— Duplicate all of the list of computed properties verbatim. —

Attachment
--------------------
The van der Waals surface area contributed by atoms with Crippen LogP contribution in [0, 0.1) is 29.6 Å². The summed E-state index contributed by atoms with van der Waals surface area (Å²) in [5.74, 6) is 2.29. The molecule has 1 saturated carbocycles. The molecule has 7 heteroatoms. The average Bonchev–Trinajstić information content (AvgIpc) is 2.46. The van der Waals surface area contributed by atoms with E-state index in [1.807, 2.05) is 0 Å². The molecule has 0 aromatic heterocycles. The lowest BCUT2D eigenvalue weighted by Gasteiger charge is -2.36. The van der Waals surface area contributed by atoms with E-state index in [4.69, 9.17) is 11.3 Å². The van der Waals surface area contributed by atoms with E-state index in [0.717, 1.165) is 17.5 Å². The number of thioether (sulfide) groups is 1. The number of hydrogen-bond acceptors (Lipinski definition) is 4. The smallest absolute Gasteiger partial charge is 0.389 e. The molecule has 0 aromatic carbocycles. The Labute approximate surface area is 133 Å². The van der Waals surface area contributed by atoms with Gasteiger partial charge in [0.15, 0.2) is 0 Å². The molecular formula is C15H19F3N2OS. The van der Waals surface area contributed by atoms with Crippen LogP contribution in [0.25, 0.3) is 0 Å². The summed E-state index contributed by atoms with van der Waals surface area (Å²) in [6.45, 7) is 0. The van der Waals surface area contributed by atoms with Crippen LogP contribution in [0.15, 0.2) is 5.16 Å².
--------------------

The van der Waals surface area contributed by atoms with Crippen LogP contribution in [0, 0.1) is 29.6 Å². The summed E-state index contributed by atoms with van der Waals surface area (Å²) in [5.74, 6) is 2.29. The molecule has 1 saturated carbocycles. The molecule has 7 heteroatoms. The average Bonchev–Trinajstić information content (AvgIpc) is 2.46. The van der Waals surface area contributed by atoms with E-state index in [1.807, 2.05) is 0 Å². The molecule has 0 aromatic heterocycles. The lowest BCUT2D eigenvalue weighted by Gasteiger charge is -2.36. The van der Waals surface area contributed by atoms with E-state index in [4.69, 9.17) is 11.3 Å². The van der Waals surface area contributed by atoms with E-state index in [0.717, 1.165) is 17.5 Å². The number of thioether (sulfide) groups is 1. The number of hydrogen-bond acceptors (Lipinski definition) is 4. The smallest absolute Gasteiger partial charge is 0.389 e. The molecule has 0 aromatic carbocycles. The Labute approximate surface area is 133 Å². The van der Waals surface area contributed by atoms with Gasteiger partial charge in [0.15, 0.2) is 0 Å². The molecular formula is C15H19F3N2OS. The van der Waals surface area contributed by atoms with Crippen LogP contribution in [0.25, 0.3) is 0 Å². The summed E-state index contributed by atoms with van der Waals surface area (Å²) in [6.45, 7) is 0. The van der Waals surface area contributed by atoms with Crippen LogP contribution in [0.15, 0.2) is 5.16 Å².